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Springhill’s Bruce Murray pens story of Acadian accomplishment

Bruce Murray has penned a tale telling the story of his Acadian ancestor in Piau: Journey to the Promised Land.
Bruce Murray has penned a tale telling the story of his Acadian ancestor in Piau: Journey to the Promised Land.

Bruce Murray has been working in the shadow of a legend.

The former Capital Records recording artist and teacher is one of Springhill’s sons, perhaps better known for being the brother of Anne Murray, but the shadow he’s been under is a folk hero who lead his people from the brink during the expulsion of the Acadians in 1755 to safety years later in Memramcook N.B.

The legacy of Murray’s ancestor Pierre Belliveau, or Piau (rhymes with ‘neo’), can be found in the last names of many families up and down the Bay of Fundy shorelines, and yet Piau’s story and that of the Acadian who resisted expulsion is ambiguous.

Research for Bruce Murray’s first book began in earnest in 1989, but the story of folk hero Pierre Belliveau is one Murray has grown up with.

In his first book ever, Piau: Journey to the Promised Land, Murray hopes to bring their story out from the shadows and into the light it deserves.

“Nothing’s really been written about him since the 1890s,” Murray said from his summer cottage in Northport. “The Acadians and the embarrassment of the deportation lasted all the way into the 20th Century, and even the archives in Halifax has very little about the Acadian expulsion… we get a little of the deportation in our history books, but no more than two or three pages. But when 15,000 people are displaced, that’s [significant].”

Instead of capture, Piau and his colleagues would suffer through hard winters, evade armed enemies and travel by any means necessary until settling in Memramcook – the promise land. It was a travel that took years, yet never ventured far from familiar territory on both sides of the Bay of Fundy.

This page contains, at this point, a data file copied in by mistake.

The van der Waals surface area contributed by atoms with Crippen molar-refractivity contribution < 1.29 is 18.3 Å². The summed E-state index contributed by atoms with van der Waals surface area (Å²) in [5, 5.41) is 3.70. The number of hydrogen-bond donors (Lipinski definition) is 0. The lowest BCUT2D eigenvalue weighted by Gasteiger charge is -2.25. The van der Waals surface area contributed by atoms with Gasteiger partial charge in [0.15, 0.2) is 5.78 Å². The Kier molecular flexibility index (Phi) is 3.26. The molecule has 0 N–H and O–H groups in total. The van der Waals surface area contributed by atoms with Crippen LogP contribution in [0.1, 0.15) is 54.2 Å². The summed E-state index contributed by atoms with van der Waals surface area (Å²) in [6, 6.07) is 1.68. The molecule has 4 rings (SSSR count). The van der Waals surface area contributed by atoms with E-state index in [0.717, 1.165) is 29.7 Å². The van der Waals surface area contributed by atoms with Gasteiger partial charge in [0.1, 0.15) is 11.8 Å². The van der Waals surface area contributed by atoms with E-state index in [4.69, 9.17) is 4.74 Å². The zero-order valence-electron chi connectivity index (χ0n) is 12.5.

“I started hearing these tales when I was probably five. I had an uncle, Harry Burke, who lived in Joggins. He was an historian , writer and amateur paleontologist… one of the stories he told me as a kid was about Piau.”
According to Murray, his grandmother inherited Piau’s family bible, but the heirloom was lost in a fire in 1976. The bible , however, plays a role in the telling of Piau’s story, almost like a character unto itself, Murray said.

Told in the first person, Piau’s story comes to life courtesy of Murray’s extensive research and a career honing his craft as a writer; first as a songwriter and then later at the University of Toronto.

“Piau’s story has to be told,” Murray said. “It was in 1989 I started researching seriously and then when I realized I could write I was at it in 2016. It seemed like someone was driving me to do this, and I’ve said it was Piau driving me to do this.”

Published by Dundurn and with a foreword written by his sister, Anne, Piau: Journey to the Promised Land will receive its launch, fittingly, at Monument-Lefebvre in Memramcook on Sat, Aug. 26, and its author has only one goal for the book.

“I would like it to be recognized by the Acadian community,” Murray said. “That’s really important to me.”  

Visit https://www.dundurn.com/books/Piau to learn more about Murray’s work.

 

christopher.gooding@amherstnews.ca

Twitter: ADNchris

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